So now it seems the pledge is under attack. "Under God" is a coercive attempt of the government to affirm God. You know, when I was a kid, I never felt any coersion, I was just a stupid kid. All I cared about was whether or not the Cardinals won yesterday, or what mom was cooking for supper. Looking back on it now though, I am glad that I had the opportunity to say the pledge. Thankful for the opportunity to live in a country where I get to go to school. Thankful to live in a country where there is always food for mom to cook. Thankful to live in a country that does (or at least did) "affirm the existence of God".

Furthermore, when I was 12 years old, the only rights I had were the right to behave in school or suffer the wrath of my dad. I had the right to respect my teachers, parents or once again suffer the wrath of my dad. I had the right to keep my room clean or any other chores necessary around the house. Allowance, I didn't get no stinking allowance, I did it because I was told to. Unless of course you consider supper that night allowance.

Today we now have kids with "rights," that sounds nice on the surface doesn't it? I mean after all who would infringe on the "rights" of a kid. Meanwhile we teach them that they are more important than everyone else, we teach them to look out for number #1. Guess what, when we teach kids these values, they become adults with those values. Make no mistake about it this is not just an attack on the pledge, it is an attack against the basic principles of morality established by God, that is inherently opposite to man.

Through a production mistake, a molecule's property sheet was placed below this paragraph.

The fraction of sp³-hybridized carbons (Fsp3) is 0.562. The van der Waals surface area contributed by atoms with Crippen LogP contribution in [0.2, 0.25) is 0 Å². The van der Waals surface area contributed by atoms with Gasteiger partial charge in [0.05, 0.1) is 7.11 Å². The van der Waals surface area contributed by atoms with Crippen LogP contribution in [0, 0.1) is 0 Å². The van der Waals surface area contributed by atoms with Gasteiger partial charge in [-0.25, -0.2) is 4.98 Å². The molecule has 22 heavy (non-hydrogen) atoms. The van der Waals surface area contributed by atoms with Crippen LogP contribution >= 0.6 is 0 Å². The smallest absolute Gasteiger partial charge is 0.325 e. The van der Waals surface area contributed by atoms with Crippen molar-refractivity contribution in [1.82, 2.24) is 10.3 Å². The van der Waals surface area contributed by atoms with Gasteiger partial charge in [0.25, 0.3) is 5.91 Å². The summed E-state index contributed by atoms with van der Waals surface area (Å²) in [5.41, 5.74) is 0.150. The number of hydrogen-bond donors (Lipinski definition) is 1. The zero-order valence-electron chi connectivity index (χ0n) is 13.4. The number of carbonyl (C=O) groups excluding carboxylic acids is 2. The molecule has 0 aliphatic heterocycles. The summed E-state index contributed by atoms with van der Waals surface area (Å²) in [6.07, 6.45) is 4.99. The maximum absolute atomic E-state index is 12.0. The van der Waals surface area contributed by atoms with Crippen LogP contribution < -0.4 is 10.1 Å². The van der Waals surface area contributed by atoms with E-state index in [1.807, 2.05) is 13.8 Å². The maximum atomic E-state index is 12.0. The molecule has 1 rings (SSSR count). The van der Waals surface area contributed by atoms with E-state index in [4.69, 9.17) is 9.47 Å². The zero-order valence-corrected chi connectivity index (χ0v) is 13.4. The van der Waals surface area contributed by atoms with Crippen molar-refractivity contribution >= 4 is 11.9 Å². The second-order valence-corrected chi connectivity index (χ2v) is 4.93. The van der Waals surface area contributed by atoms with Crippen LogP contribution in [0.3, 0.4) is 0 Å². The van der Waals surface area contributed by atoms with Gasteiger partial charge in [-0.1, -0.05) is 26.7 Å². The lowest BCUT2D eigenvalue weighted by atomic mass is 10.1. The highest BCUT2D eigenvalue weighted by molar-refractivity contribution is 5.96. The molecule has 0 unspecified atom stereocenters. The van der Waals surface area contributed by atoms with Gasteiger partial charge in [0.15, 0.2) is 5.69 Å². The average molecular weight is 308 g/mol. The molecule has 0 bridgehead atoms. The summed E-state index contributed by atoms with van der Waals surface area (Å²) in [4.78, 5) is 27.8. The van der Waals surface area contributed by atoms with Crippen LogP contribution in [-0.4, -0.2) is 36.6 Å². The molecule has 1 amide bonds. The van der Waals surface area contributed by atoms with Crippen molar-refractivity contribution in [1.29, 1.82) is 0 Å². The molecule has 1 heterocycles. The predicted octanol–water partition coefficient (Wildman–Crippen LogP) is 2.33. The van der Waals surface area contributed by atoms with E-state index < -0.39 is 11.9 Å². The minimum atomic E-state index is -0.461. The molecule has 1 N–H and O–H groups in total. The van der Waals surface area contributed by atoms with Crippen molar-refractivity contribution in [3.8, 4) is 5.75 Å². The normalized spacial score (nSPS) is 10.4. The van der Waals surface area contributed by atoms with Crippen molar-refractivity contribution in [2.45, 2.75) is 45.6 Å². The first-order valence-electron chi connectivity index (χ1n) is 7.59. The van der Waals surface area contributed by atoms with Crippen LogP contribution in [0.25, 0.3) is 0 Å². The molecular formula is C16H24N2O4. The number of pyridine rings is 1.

Well I for one am proud to say that I am thankful for laws, I am thankful for some sense of morality. I am thankfull that God is indeed in control of things, regardless of whether or not Michael Newdow and his atheist buddies feel that they are coerced into it.

Well my question is, since "under God" can no longer by said in public schools in California, what should we change it too? What would make Michael Newdow and his buddies, who make up about 10% of the population who feel this is unconstitutional, what would please them? Heaven forbid we force our beliefs on Mr. Newdow, but then again I ask: whose views are being forced upon whom?

I've got an idea, I will throw out and see if you guys like it, how about "One Nation under Canada but above Mexico."

That's got a little ring to it, and geographically we are under Canada but above Mexico, well at least until the Mexican liberals decide that they are being looked upon as beneath Americans, and sue to have it changed again. I suppose nothing will make Mr. Newdow happy.

So I have a better idea, and if you're reading this and a member of the 10% who feel this is coersion, I suggest you quit reading because...

I pledge allegiance to the flag of the United States of America, and to the Republic for which it stands, one nation under God, indivisible with liberty and justice for all.